This year, as we gather to give thanks for all God’s goodness to us, I’ll be offering thanks for something I never thought to offer thanks before, thanks to Nancy Pelosi. I’m thanking God for my conscience.
Ms. Pelosi, it seems, would rather I don’t have a conscience, or “that conscience thing,” as she referred to faithful Catholics’ opposition to abortion and, in particular, to their stance advocating the necessity of conscience protections that would allow health care providers to opt out of performing abortions. As she stated recently in a Washington Post article, she meant what she said a month ago on the House floor when she insisted that Catholic doctors would let a woman die on the exam room floor rather than perform an abortion. When asked by the Post whether she thought her comments had gone too far, she responded to the contrary: “They would! Again, whatever their intention is, this is the effect.’’
More appalling is that she claims herself a “devout Catholic” who honors and loves her faith. Yet, it’s devout Catholics and their faith that she criticizes, including the Holy Father. I think I’ll send Ms. Pelosi a case of lip balm for Christmas, as one’s mouth can become quite chapped from speaking out both sides of it. Apparently, Ms. Pelosi doesn’t understand what a devout Catholic is, nor has she grasped the concept of conscience.
First, Catholics are not the only human beings with a conscience, nor are they the only ones to stand against abortion (and euthanasia). If I were a Pro-life advocate of another faith tradition, I’d certainly be miffed. All human beings are born with conscience.
“Deep within his conscience man discovers a law which he has not laid upon himself but which he must obey. Its voice, ever calling him to love and to do what is good and to avoid evil, sounds in his heart at the right moment…. For man has in his heart a law inscribed by God…. His conscience is man’s most secret core and his sanctuary. There he is alone with God whose voice echoes in his depths.” (CCC1776)
Third, conscience is not arbitrary and doesn’t contradict itself. Rather, it follows natural law, which cannot be contradicted. If it’s wrong to kill one human being (the child in the womb), it’s wrong to kill another (the pregnant woman presumably being left to die on the exam room floor). It makes no sense to infer that someone would intentionally (Ms. Pelosi might say “cold-bloodedly) cause the death of one human being in order to preserve the life of another. If Ms. Pelosi understood her Catholic faith, she would realize that Catholic doctors are obligated to try by all means to save the lives of both mother and child.
Conscience is what makes us human. Conscience is what keeps man from becoming inherently evil and turning against God. Conscience is what motivates souls to do what is right and good.
Without conscience…well, let me give you a few examples from my own life.
– It’s that “conscience thing” that kept me from copying the answers to my homework in school. Consequently, I actually learned what I was taught.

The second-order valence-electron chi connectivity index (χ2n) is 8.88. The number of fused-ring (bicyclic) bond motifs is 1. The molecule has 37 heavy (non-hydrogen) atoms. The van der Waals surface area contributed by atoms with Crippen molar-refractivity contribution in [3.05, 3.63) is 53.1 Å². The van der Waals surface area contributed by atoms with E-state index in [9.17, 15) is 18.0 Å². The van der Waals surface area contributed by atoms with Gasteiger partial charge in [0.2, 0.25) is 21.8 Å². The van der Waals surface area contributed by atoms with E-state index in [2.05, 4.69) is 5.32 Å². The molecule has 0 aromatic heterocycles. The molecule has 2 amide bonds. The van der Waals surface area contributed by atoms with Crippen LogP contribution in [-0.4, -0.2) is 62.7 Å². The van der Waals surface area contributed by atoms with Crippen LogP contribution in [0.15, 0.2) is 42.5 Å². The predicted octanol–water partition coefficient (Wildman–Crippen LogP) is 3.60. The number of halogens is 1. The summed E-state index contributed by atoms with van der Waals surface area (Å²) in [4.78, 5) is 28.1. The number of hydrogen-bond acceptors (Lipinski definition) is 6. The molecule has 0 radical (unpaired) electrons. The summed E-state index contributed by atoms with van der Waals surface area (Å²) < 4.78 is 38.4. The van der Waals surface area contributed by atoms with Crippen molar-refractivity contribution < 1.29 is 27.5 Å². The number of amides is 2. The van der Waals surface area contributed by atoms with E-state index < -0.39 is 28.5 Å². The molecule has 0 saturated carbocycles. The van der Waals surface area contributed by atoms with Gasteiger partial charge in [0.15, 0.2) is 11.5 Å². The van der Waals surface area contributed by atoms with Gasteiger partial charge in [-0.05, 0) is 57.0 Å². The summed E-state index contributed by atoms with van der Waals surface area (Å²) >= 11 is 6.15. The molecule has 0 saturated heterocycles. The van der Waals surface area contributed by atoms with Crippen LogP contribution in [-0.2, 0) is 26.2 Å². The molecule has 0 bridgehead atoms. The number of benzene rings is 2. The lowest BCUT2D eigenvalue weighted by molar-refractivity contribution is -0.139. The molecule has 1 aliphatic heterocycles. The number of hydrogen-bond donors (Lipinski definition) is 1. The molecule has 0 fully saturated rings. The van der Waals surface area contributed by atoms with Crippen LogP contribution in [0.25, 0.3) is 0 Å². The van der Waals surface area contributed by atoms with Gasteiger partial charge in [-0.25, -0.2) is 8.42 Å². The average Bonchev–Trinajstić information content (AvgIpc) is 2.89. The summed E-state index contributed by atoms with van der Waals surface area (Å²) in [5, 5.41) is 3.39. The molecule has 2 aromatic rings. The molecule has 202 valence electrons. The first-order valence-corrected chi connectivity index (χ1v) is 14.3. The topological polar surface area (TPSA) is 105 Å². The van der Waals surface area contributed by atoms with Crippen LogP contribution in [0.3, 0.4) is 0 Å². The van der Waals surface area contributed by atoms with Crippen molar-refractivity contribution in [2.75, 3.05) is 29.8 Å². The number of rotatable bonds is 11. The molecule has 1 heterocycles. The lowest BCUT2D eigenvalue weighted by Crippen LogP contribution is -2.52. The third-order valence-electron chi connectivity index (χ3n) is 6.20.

– It’s that “conscience thing” that made me tell the other kids to stop throwing the contents of the class outcast’s book bag all over the playground. Think of the anti-bullying legislation that could be avoided if such a “conscience thing” became widespread.
– It’s that “conscience thing” that kept me from giving in to a relative’s pressure to co-habitate with my then-fiance instead of waiting until after we were married. Now I have something beautiful and sacred that I share only with my spouse and can guide my adult children in the same regard without hiding regrets of my own.
– It’s that “conscience thing” that kept me from listening to the ob-gyn who advised I terminate my pregnancy because of suspected difficulties. That child is now a healthy, vital, intelligent, and capable 15-year-old who is an important part of many people’s lives.
– It’s that “conscience thing” that makes my husband and I forgive transgressions, look past faults, implore God’s grace, express our love, and seek to bring out the best in one another instead of giving up and letting our marriage fall apart.
– It’s that “conscience thing” that made me interrupt the dad swearing maliciously at his small children in the grocery store. It also made me intervene and call the police when a pack of bullies were pummeling a little girl with large chunks of asphalt in the alley near my home. Imagine what would have happened to that girl without my “conscience thing” around!
– It’s that “conscience thing” that keeps me from cheating on my taxes (which help pay Ms. Pelosi’s salary and perks, by the way).
-It’s that “conscience thing” that makes me work to pull my own weight instead of stealing from my neighbors to support myself or being supported by an already-strapped Federal Government.
– It’s that “conscience thing” that makes me smile and hold the door open for the elderly woman struggling to get through it with her walker. It also reminds me to let the pregnant mom have the last unoccupied seat in the waiting room. Gee, perhaps Ms. Pelosi might someday be an old lady struggling to get through the door with her walker.
– It’s that “conscience thing” that keeps me receiving the sacraments so that I can become closer to God and, hopefully, closer to the ideal he has in mind for me.
I’m sorry that my “conscience thing” aggravates Ms. Pelosi so. Then again, I’m not. Too bad for the aggravation, but I am deeply grateful to God for my conscience. My conscience is the voice that sounds in my heart at just the right moment, calling me to follow the law inscribed into my heart by God; it’s my most secret core and sanctuary. It’s what makes me, and all men and women with “that conscience thing,” human.